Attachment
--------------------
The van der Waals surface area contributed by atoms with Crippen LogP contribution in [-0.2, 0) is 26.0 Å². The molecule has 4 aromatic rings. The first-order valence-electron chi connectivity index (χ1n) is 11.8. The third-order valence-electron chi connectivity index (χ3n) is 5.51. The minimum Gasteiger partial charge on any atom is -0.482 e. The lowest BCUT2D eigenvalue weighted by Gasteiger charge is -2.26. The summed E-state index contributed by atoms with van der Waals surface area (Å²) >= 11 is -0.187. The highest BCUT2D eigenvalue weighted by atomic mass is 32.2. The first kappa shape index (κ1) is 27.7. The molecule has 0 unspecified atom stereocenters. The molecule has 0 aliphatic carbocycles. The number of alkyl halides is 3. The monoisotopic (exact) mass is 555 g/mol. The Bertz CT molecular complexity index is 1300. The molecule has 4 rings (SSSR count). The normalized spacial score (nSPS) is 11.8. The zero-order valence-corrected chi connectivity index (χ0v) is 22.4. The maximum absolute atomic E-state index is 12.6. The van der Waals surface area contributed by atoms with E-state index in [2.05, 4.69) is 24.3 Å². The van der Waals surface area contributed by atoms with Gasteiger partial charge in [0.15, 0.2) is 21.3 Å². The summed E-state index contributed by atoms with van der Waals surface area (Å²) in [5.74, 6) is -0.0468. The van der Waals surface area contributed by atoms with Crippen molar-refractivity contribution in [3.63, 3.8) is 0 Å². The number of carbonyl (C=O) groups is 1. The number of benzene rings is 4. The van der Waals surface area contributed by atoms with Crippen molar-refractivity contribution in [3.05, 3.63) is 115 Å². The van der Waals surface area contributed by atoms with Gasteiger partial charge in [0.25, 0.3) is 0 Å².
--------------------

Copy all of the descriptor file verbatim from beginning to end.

The van der Waals surface area contributed by atoms with Crippen LogP contribution in [-0.2, 0) is 26.0 Å². The molecule has 4 aromatic rings. The first-order valence-electron chi connectivity index (χ1n) is 11.8. The third-order valence-electron chi connectivity index (χ3n) is 5.51. The minimum Gasteiger partial charge on any atom is -0.482 e. The lowest BCUT2D eigenvalue weighted by Gasteiger charge is -2.26. The summed E-state index contributed by atoms with van der Waals surface area (Å²) >= 11 is -0.187. The highest BCUT2D eigenvalue weighted by atomic mass is 32.2. The first kappa shape index (κ1) is 27.7. The molecule has 0 unspecified atom stereocenters. The molecule has 0 aliphatic carbocycles. The number of alkyl halides is 3. The monoisotopic (exact) mass is 555 g/mol. The Bertz CT molecular complexity index is 1300. The molecule has 4 rings (SSSR count). The normalized spacial score (nSPS) is 11.8. The zero-order valence-corrected chi connectivity index (χ0v) is 22.4. The maximum absolute atomic E-state index is 12.6. The van der Waals surface area contributed by atoms with E-state index in [2.05, 4.69) is 24.3 Å². The van der Waals surface area contributed by atoms with Gasteiger partial charge in [0.15, 0.2) is 21.3 Å². The summed E-state index contributed by atoms with van der Waals surface area (Å²) in [5.74, 6) is -0.0468. The van der Waals surface area contributed by atoms with Crippen molar-refractivity contribution in [3.63, 3.8) is 0 Å². The number of carbonyl (C=O) groups is 1. The number of benzene rings is 4. The van der Waals surface area contributed by atoms with Crippen molar-refractivity contribution in [3.05, 3.63) is 115 Å². The van der Waals surface area contributed by atoms with Gasteiger partial charge in [0.25, 0.3) is 0 Å².